Samuel McRoberts—the first native Illinoisan ever elevated to the high office of a United States senator from this State, was born April 12, 1799, in what is now Mouroe county, his father residing on a farm. He received a good English education from a competent private tutor, Edward Humphrey, and attained also some proficiency in latin, but his naturally strong mind inclined him to mathematics. At the early age of 20 he was appointed circuit clerk of Monroe county, a position which afforded him opportupity to become familiarized with forms of law, which he eagerly embraced, pursuing at the same time a most assiduous course of reading. Two years later he entered the law department of Transylvania University at Lexington, Ky., where, after 3 full courses of lectures, he graduated with the degree of bachelor of laws. He commenced the practice of law in competition with such men as Kane, Reynolds, Mills, Mears, Blackwell, Star, Clark, Baker, Eddy, McLean. &c. In 1824, at the age of 25, he was elected by the legislature one of the 5 circuit judges. As judge he first publicly exhibited strong partisan bias. În 1824 he had been a violent convention advocate, and now, in defiance of a release by the leg. islature, he assessed a fine against Gov. Coles for settling his emancipated slaves in Madison county, without giving bond that they should not become a public charge; he also removed a circuit clerk in the same coumty, and appointed another in his place, from partisan motives, which caused a great outcry at the time and contributed largely to the repeal of the circuit court system in 1827. In 1828 he was elected a State senator; in 1830 appointed United States district attorney for this State; in 1832 receiver of the public moneys at the Danville land office, and in 1839 solicitor of the general land office at Washington. When the State banks of 1837 passed into whig control by their organization, Judge McRoberts, with others, opposed then, and they were refused the land office moneys as deposits, to aid in crippling them. On the 16th of December, 1840, Samuel McRoberts was elected United States senator for a full term, commencing March 4th, 1841. He received on the first ballot 77 votes, Cyrus Edwards, the whig nominee, 50, and E. D. Baker, 1. He died March 22, 1843, at Cincinnati, at the house of his old friend, Judge James Hall, formerly of Shawneetown, on his route home from Washington, in the vigor of intellectual manhood, at the age of 44 years.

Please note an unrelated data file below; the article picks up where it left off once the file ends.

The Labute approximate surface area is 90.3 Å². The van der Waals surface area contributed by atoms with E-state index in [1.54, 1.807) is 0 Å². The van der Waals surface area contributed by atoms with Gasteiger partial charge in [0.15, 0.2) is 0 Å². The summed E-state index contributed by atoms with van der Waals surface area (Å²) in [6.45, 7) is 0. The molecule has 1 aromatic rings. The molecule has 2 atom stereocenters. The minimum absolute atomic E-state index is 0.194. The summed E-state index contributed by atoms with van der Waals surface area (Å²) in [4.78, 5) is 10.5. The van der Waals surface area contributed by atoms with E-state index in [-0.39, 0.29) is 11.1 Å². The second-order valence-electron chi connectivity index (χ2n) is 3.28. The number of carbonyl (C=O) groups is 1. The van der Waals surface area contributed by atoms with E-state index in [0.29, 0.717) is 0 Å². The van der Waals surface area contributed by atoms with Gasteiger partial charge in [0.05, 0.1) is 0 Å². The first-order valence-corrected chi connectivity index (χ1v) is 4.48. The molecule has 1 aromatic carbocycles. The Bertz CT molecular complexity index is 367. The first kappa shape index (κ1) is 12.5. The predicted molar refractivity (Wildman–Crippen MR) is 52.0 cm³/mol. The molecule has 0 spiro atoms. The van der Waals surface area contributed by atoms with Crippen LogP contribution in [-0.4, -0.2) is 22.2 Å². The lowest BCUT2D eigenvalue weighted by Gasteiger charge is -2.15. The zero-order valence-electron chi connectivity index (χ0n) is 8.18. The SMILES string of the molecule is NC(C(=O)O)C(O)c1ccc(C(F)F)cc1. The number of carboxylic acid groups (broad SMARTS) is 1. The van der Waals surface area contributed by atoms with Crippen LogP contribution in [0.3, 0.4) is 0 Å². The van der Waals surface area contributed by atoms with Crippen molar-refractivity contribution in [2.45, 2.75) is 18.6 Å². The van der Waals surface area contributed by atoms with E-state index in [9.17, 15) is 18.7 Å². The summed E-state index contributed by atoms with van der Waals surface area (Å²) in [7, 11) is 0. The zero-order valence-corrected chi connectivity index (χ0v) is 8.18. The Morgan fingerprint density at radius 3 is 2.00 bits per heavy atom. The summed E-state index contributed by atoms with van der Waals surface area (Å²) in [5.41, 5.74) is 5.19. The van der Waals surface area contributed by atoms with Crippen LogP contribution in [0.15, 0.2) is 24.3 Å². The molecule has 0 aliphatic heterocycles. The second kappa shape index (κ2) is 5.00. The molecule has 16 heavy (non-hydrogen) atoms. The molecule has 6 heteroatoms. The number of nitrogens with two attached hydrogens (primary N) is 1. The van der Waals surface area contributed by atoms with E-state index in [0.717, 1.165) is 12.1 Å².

Judge McRoberts was a little above medium hight, sparely built, of a nervous-bilious temperament, and had a good head.*

He had a defect in one eye.